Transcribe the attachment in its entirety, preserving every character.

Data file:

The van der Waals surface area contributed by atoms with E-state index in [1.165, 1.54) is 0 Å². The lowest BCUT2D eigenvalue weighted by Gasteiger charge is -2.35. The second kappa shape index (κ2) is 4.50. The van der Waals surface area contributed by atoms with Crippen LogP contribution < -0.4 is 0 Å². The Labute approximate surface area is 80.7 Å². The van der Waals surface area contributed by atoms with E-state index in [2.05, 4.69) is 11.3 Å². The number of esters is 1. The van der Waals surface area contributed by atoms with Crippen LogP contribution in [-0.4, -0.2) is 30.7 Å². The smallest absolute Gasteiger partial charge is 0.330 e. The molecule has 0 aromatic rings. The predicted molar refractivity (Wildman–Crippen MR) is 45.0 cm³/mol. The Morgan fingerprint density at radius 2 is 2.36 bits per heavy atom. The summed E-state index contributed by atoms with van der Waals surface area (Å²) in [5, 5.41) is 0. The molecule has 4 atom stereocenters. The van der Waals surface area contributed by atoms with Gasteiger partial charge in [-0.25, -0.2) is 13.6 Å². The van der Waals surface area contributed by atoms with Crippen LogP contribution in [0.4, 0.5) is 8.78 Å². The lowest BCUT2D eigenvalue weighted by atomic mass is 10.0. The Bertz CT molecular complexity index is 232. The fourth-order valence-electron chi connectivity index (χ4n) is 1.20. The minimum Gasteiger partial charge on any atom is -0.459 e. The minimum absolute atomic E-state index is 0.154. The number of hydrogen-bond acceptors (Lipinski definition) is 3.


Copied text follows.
The van der Waals surface area contributed by atoms with E-state index in [1.165, 1.54) is 0 Å². The lowest BCUT2D eigenvalue weighted by Gasteiger charge is -2.35. The second kappa shape index (κ2) is 4.50. The van der Waals surface area contributed by atoms with Crippen LogP contribution < -0.4 is 0 Å². The Labute approximate surface area is 80.7 Å². The van der Waals surface area contributed by atoms with E-state index in [2.05, 4.69) is 11.3 Å². The number of esters is 1. The van der Waals surface area contributed by atoms with Crippen LogP contribution in [-0.4, -0.2) is 30.7 Å². The smallest absolute Gasteiger partial charge is 0.330 e. The molecule has 0 aromatic rings. The predicted molar refractivity (Wildman–Crippen MR) is 45.0 cm³/mol. The Morgan fingerprint density at radius 2 is 2.36 bits per heavy atom. The summed E-state index contributed by atoms with van der Waals surface area (Å²) in [5, 5.41) is 0. The molecule has 4 atom stereocenters. The van der Waals surface area contributed by atoms with Gasteiger partial charge in [-0.25, -0.2) is 13.6 Å². The van der Waals surface area contributed by atoms with Crippen LogP contribution in [0.4, 0.5) is 8.78 Å². The lowest BCUT2D eigenvalue weighted by atomic mass is 10.0. The Bertz CT molecular complexity index is 232. The fourth-order valence-electron chi connectivity index (χ4n) is 1.20. The minimum Gasteiger partial charge on any atom is -0.459 e. The minimum absolute atomic E-state index is 0.154. The number of hydrogen-bond acceptors (Lipinski definition) is 3.